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A computer-aided subsurface mapping program of the middle Miocene section (-9,500 to -15,000 ft) was attempted for a 160-sq mi tract in the structurally "low" part of the famous "Five Islands" trend of Louisiana.
Seven resistivity features were picked from most of 136 electric logs and were correlated and used to make one isopach map, and conventional (manually contoured) structural maps of 4 zones. The same data were then employed to generate computer maps by 2 different approaches: weighted-moving-average (contour maps) and least-square-fits of polynomial surfaces up to the fifth order (trend maps). Numerous computer maps were generated on the high-speed printer and plotter, including structural maps, isopach maps, trend maps, and various residual maps. However, all of them do not appear to convey geologic sense, and some, particularly high-order trend maps, may be of little use.
The degree of similarity the computer maps bear with the manual maps varies widely with the map type and technique used. The contour-type maps may best serve as "quick-look" maps, bringing out the major structural elements and guiding the choice of horizons for hand contouring. Others, such as the isopach maps, yield the growth-fault effect and can guide later interpretations. The polynomial surface maps depict regional trends which can be used to make predictions away from known areas, to suggest "highs" and "lows" of significance, and to display meaningful thickness variations. The residual maps show promise of distinguishing structural traps, the locale of growth faulting, and typical tectonic and sedimentational patterns.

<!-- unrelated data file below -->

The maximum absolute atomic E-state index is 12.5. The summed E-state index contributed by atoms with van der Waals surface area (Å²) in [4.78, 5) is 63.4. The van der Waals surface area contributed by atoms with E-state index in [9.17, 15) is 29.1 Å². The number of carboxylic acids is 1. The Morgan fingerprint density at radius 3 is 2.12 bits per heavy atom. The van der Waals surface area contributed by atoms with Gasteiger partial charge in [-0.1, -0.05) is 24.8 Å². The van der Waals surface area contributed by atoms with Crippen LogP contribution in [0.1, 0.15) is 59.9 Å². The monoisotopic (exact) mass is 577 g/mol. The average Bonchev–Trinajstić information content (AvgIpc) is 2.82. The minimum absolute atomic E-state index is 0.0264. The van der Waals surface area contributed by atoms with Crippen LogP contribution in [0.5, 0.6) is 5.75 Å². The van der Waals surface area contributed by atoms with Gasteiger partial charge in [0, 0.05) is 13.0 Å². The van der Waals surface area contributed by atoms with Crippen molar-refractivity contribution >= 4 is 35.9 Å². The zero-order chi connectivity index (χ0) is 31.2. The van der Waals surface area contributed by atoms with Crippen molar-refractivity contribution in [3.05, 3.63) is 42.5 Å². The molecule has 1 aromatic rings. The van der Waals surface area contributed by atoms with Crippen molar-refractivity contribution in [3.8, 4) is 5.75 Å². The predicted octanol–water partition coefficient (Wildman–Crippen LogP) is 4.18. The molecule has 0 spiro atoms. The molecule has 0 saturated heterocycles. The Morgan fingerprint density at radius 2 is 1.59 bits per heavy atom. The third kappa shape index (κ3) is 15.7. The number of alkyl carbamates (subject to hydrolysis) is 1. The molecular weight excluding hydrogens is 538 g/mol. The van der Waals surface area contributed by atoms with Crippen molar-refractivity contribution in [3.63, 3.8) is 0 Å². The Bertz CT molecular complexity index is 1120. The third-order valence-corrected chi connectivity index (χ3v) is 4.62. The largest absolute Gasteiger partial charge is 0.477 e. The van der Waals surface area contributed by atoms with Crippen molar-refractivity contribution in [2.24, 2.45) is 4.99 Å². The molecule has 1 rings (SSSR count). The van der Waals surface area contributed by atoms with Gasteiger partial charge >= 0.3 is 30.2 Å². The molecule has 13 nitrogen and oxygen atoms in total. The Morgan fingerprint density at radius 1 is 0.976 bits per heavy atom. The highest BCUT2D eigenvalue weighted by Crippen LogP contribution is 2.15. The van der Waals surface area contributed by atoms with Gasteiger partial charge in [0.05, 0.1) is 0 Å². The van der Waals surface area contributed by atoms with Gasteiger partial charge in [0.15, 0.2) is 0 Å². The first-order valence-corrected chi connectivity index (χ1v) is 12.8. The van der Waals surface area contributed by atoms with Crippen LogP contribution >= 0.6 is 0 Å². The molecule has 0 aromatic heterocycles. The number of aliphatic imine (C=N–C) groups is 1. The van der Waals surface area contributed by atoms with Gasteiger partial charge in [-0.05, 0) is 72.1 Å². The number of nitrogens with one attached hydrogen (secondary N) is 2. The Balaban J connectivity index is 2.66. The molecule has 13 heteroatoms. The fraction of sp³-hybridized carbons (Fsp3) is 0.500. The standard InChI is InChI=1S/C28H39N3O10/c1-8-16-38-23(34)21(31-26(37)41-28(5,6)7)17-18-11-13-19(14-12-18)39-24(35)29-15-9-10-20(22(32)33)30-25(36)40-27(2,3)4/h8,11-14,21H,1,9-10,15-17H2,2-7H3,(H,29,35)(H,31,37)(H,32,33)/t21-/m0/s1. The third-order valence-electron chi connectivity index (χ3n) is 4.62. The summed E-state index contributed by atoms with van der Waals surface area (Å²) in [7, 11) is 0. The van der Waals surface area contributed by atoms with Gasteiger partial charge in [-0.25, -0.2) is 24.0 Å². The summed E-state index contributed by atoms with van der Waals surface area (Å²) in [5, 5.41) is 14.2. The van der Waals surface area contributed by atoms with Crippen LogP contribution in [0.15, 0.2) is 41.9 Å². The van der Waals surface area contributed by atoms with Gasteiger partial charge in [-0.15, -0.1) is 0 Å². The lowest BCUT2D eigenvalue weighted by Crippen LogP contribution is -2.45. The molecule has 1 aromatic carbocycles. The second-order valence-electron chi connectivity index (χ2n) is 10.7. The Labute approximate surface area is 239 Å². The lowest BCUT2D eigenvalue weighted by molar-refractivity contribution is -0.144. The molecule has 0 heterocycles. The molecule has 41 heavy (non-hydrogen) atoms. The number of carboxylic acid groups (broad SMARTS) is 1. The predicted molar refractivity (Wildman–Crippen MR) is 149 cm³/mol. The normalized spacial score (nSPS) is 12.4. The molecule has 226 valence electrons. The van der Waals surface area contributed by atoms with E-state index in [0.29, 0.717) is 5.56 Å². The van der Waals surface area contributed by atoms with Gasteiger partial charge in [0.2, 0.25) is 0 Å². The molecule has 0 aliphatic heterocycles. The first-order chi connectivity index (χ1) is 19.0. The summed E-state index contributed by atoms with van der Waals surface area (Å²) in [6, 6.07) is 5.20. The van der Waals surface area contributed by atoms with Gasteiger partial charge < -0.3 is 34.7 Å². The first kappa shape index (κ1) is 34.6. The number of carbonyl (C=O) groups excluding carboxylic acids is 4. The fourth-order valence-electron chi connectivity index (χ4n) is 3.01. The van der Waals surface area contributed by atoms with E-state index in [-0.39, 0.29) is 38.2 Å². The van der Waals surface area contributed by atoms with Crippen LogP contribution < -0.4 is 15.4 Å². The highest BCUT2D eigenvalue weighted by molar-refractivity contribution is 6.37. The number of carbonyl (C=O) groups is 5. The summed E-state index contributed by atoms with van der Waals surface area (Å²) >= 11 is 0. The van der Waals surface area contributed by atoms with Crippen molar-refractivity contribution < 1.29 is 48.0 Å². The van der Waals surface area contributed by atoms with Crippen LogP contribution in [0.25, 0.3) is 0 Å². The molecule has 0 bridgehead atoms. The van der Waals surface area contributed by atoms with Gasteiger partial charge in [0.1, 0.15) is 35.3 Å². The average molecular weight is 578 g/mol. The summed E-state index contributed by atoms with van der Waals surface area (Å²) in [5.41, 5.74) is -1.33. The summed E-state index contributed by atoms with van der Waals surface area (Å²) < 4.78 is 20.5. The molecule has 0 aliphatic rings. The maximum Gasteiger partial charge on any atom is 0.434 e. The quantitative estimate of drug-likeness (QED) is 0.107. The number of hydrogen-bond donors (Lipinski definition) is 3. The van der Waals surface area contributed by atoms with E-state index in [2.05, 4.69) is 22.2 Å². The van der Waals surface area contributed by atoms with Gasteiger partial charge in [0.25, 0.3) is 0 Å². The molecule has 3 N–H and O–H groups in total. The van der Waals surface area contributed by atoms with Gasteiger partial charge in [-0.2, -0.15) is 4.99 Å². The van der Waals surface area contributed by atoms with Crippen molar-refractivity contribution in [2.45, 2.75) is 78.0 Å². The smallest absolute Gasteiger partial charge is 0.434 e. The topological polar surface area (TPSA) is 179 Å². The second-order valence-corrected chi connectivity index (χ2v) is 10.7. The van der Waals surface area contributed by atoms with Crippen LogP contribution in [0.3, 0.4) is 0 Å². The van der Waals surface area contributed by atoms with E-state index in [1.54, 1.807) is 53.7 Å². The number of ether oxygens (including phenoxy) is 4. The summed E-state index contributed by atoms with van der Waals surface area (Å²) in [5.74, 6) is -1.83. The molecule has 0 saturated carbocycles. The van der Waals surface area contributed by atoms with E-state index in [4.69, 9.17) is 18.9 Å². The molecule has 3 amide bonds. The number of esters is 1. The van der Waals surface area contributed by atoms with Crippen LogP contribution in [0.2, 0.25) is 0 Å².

Computer maps do not supplant manually contoured maps. Some of them, if used early in a mapping program, could aid in picking horizons for hand contouring and could be used as a guide for contouring. Others should be used to suggest corrections in the structure, and still others as guides to the final interpretation.
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